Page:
- Lavender Buds – 2 teaspoons. I got mine at Target for $4. Amazon offers Lavender Flowers Ultra Blue Grade for a bit more. Add the lavender buds into olive oil, then use a stick blender to crush the lavender buds.
- Coconut Milk – 6 oz. I use Whole Foods 365 Organic Coconut Milk. It’s $2.50 for 13 oz at Whole Foods. Amazon offers Whole Food 365 Organic Coconut Milk and Thai Kitchen Organic Coconut Milk.
- Lye – 2.35 oz. I get my Food Grade Lye from Amazon. Yes, 100% Lye Drain Opener works too. It actually works pretty well. I’ve used Roebic Laboratories Drain Cleaner Crystals, which I got from Lowe’s. Make sure it’s 100% Lye though.
- Lavender Essential Oil – 1/2 teaspoon. I use NOW Foods Lavender Essential Oil. You can also use NOW Foods Organic Lavender Essential Oil.
- Tea Tree Essential Oil – 1/4 teaspoon. I use NOW Foods Tea Tree Essential Oil. You can also use NOW Foods Organic Tea Tree Essential Oil.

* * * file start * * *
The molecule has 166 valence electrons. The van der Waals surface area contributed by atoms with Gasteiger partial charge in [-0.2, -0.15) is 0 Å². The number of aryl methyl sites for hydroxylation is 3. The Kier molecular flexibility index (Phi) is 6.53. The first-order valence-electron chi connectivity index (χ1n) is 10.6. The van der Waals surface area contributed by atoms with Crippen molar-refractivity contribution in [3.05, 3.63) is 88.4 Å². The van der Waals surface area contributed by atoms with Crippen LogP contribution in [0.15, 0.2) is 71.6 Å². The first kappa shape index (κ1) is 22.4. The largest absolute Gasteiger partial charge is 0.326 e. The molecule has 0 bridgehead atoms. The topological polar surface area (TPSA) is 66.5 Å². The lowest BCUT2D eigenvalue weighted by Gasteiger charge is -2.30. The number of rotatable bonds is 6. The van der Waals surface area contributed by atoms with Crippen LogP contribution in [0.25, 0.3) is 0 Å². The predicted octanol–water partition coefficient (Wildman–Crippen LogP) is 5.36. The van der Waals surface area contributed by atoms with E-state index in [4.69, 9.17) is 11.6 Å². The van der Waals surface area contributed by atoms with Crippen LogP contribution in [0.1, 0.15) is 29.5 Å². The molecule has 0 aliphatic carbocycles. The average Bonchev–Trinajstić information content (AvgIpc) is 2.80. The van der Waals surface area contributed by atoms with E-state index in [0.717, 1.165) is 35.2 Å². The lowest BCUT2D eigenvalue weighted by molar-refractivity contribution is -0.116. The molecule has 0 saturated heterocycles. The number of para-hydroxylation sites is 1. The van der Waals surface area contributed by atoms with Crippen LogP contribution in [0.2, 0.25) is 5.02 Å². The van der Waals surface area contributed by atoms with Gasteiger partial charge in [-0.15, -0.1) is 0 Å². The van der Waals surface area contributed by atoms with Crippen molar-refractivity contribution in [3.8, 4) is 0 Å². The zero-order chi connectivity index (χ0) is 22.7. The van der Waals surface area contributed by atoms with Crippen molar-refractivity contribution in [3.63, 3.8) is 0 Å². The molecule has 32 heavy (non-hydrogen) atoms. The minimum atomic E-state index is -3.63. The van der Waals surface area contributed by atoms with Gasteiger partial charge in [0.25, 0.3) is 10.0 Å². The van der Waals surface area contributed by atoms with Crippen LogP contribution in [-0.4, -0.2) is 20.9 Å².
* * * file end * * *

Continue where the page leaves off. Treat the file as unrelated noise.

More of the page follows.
- Cute Silicone Molds. I use an Insect Silicone Cake Mold, a Silicone Fondant Cake Mold, and a Silicone Heart Mold.
Make Cold Process Sea Salt Soap with Crushed Lavender Buds, Sea Salt, Coconut Milk and Coconut Oil
You have made soap before, right? If you haven’t, I don’t recommend that you begin with this cold process sea salt soap, because after you add the sea salt, your soap mixture will thicken and harden very quickly, and you will need to work super fast. There are plenty of soap recipes for first time soapers, including Olive Oil Crock Pot Soap and Rebatch Soap and Hand Milled Soap, both make hot process soap.
Also, as noted in my other posts, you have to take safety precautions when working with lye and making soap from scratch. Remember to wear your protective gear, including your chemical resistant gloves, long-sleeve shirt, long pants, and closed-toe shoes. I keep vinegar around to naturize any potential lye spill. And I don’t make soap around my little one. I do it when she’s taking her long nap or has gone to bed for the night. Learn more about soap making safety here.
Step-by-Step Instruction on How to Make Cold Process Sea Salt Soap with Crushed Lavender Buds